The virus is inserting its DNA into the DNA of the host cell. Can be harmful if it inserts into or near a gene and disrupts the gene OR if the DNA de-integrates and enters the lytic cycle.
c. What viral protein is necessary for HIV (the virus that causes AIDS)
to reproduce, what does this protein do, and why does HIV need it? (6pts)
Reverse Transcriptase. It codes from RNA into DNA.. HIV carries RNA, so it needs to make the DNA so it can make more virus.
5. (For a and b choose from mouth, esophagus, stomach, small intestine,
or large intestine)
b. What part of the digestion system could a human lose and still survive? How would they survive without it?
Any of: Mouth- place food directly in stomach, only use soft foods; Esophagus- place food directly in stomach, only use soft foods; Stomach- eat a little constantly, chew food very well, drink liquids with foods; large int.- drink lots of liquids, need to get rid of wastes constantly
b. What part of the digestive system would be fatal if it was completely
removed? Why would it be impossible to survive without this part?
Small intestine- needed to chemically digest and absorb food
c. Why is the heart so susceptible to being harmed by a diet high in
fats and lipids?
Fats and lipids are transported directly from the small int. to the heart via the lymphatic system. This means that there is no monitoring or control of the amount of lipids that reach the heart.
d. What role does the liver play as part of the digestive system?
It monitors and controls how much of the nutrients are released to the rest of the body.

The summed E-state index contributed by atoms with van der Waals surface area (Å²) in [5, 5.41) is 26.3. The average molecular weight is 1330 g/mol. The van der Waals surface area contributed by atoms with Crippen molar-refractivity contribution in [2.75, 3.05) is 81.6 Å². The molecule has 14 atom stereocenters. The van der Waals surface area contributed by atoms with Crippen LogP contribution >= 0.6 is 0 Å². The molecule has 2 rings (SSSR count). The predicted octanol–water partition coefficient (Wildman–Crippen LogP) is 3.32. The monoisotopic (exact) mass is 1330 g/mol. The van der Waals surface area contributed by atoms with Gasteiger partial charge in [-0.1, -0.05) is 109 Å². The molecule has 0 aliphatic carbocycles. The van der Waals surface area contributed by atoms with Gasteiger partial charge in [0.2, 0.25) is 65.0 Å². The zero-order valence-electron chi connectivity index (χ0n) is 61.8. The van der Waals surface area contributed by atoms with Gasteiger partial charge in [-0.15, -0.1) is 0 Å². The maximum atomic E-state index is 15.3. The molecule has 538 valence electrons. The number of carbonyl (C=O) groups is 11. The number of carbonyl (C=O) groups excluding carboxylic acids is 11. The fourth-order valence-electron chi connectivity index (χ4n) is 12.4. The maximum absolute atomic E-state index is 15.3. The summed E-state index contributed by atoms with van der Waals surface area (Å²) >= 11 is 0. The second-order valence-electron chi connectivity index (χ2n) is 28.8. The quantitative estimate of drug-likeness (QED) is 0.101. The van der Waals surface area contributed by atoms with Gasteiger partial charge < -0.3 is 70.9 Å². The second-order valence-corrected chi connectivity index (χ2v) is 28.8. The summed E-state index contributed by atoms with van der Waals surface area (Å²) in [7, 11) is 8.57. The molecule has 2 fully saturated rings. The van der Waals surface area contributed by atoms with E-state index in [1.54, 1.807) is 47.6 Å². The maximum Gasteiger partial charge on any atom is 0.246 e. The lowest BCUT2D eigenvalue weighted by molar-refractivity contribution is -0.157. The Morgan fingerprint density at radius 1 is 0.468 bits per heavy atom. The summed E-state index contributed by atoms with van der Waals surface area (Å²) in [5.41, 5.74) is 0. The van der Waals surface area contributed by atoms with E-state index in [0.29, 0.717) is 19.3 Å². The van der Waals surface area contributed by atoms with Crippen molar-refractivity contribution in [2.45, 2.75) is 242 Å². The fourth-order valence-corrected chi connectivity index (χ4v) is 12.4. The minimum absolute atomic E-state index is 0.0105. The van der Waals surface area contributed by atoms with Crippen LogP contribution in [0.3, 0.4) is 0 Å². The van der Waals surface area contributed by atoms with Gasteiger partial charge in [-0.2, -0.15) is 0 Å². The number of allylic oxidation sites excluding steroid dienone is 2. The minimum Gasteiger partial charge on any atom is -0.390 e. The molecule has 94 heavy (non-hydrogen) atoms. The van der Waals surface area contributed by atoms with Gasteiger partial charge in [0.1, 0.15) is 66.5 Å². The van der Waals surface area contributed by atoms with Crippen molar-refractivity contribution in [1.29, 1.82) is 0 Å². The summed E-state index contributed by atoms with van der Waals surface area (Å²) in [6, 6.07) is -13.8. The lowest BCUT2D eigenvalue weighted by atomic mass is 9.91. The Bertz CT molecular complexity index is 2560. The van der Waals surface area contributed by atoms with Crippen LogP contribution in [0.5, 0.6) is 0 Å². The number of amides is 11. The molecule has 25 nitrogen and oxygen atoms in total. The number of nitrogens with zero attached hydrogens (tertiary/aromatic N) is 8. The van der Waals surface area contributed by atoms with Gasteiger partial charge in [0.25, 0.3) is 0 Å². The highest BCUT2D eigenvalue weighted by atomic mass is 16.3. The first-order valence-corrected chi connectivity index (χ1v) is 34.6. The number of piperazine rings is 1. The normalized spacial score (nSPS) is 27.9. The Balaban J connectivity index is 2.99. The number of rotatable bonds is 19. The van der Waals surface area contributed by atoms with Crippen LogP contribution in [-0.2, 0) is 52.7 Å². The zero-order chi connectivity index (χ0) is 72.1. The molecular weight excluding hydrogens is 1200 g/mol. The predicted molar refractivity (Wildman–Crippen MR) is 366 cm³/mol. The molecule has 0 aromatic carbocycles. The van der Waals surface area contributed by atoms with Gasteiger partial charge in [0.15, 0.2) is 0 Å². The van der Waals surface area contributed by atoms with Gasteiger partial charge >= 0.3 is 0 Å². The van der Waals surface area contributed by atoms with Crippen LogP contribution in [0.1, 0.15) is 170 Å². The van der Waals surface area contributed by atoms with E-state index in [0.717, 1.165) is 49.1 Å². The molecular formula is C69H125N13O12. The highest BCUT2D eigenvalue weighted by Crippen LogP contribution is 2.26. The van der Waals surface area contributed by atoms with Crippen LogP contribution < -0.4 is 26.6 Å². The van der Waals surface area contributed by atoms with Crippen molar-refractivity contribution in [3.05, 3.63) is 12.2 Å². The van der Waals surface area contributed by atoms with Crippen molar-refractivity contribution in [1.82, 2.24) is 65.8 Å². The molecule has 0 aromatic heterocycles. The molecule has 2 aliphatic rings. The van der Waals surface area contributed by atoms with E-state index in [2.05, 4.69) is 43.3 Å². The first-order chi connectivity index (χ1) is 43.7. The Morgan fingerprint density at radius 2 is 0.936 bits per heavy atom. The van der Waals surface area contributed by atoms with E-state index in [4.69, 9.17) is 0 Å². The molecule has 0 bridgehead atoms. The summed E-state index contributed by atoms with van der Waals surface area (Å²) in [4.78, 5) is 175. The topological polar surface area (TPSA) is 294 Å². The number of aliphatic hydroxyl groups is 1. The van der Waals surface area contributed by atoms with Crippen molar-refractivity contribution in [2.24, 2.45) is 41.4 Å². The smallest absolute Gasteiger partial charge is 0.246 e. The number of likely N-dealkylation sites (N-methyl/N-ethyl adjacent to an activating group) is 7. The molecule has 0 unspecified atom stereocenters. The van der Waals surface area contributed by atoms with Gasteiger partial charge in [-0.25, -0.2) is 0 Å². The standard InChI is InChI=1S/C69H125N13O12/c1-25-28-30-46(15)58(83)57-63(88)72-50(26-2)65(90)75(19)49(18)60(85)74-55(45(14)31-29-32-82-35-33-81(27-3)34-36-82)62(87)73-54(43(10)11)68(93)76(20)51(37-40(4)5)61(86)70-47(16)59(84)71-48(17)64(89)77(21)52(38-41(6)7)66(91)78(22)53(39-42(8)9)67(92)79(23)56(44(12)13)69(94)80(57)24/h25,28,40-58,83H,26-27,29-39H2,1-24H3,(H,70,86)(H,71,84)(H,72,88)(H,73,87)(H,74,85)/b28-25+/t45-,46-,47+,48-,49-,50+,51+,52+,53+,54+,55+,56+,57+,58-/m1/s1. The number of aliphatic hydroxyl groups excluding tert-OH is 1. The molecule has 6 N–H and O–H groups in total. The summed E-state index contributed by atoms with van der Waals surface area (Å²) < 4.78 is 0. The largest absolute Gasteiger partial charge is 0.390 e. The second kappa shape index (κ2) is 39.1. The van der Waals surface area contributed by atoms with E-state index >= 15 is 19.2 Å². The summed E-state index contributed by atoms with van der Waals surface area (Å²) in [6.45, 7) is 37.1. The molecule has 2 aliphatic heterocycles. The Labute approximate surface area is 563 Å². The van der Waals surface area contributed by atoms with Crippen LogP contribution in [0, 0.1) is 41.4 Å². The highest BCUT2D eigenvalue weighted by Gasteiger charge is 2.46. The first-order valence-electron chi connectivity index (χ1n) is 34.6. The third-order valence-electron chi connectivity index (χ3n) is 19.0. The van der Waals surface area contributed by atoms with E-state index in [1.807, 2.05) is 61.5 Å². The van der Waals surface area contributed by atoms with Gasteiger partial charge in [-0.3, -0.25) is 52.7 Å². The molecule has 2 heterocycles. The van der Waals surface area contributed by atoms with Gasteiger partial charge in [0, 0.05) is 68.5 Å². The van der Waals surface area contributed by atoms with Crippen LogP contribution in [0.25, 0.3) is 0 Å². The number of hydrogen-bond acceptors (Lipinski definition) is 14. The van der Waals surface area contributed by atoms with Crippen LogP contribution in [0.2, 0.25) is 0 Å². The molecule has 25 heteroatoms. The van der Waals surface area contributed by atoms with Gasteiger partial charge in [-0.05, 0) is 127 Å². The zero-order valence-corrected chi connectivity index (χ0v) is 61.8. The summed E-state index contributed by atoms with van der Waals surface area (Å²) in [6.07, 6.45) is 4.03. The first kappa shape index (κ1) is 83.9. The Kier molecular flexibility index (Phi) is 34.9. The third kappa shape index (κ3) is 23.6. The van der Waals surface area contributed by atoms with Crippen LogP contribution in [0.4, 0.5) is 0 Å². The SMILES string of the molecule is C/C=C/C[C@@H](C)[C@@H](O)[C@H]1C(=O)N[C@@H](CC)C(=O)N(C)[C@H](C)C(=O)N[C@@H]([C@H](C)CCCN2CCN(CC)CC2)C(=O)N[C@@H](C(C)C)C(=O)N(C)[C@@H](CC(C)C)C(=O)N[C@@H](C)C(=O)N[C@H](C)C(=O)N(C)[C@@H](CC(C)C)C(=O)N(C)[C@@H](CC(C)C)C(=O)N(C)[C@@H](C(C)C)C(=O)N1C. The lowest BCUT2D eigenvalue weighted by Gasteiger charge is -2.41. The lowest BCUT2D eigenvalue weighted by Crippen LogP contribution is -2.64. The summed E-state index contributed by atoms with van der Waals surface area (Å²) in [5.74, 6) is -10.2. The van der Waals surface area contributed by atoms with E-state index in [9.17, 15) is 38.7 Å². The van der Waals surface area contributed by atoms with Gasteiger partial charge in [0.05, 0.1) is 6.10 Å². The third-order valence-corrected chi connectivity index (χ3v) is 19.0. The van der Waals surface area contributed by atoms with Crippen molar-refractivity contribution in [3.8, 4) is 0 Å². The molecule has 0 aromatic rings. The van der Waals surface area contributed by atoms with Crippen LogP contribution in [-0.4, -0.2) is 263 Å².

6. Why does the Venus flytrap "eat" bugs, and where do most plants get
what the Venus flytrap is getting from eating bugs?
To get inorganic nutrients such as N or P. Most plants get these from the soil.
7. a. In what type of blood vessel does exchange take place, and
why does it only occur in this part?
Capillaries, they are subject to low pressure and can be permeable while arteries and veins are impermeable. Also, each capillary is small and therefore offers a large surface area.
c. Blood pressure is high in arteries and lower in the capillaries.
Why is this?
Capillaries have a high area, the same volume (quantity) of blood in a larger area leads to lower pressure.
d. Why is lying immobile for long periods of time bad for circulation?
Muscle movement is required to squeeze the blood in veins or lymph fluid in lymph vessels through the one-way valves. Without this fluid builds and can not return to the heart.
e. The lymph vessels return extracellular fluid to the blood, and blood
vessels carry blood around the body. Describe one other difference
and one similarity between these systems.
Any one of: Difference- lymph open system, blood closed system; blood passes to body and lumgs, lymph only to body;
Similar- both use muscle movement and one-way valves; both function in immune response; both carry materials for exchange with cells
8. a. What are two characteristic of skin that allows it to act
as a barrier to foreign material entering the body?
Any two of: dry, dead cells with little nutrients, other bacteria to compete with
b. How is the stomach related to protecting us from disease?
Acid in the stomach kills whatever may enter. Hair and mucous in nose and throat pass foreign objects into stomach to be killed.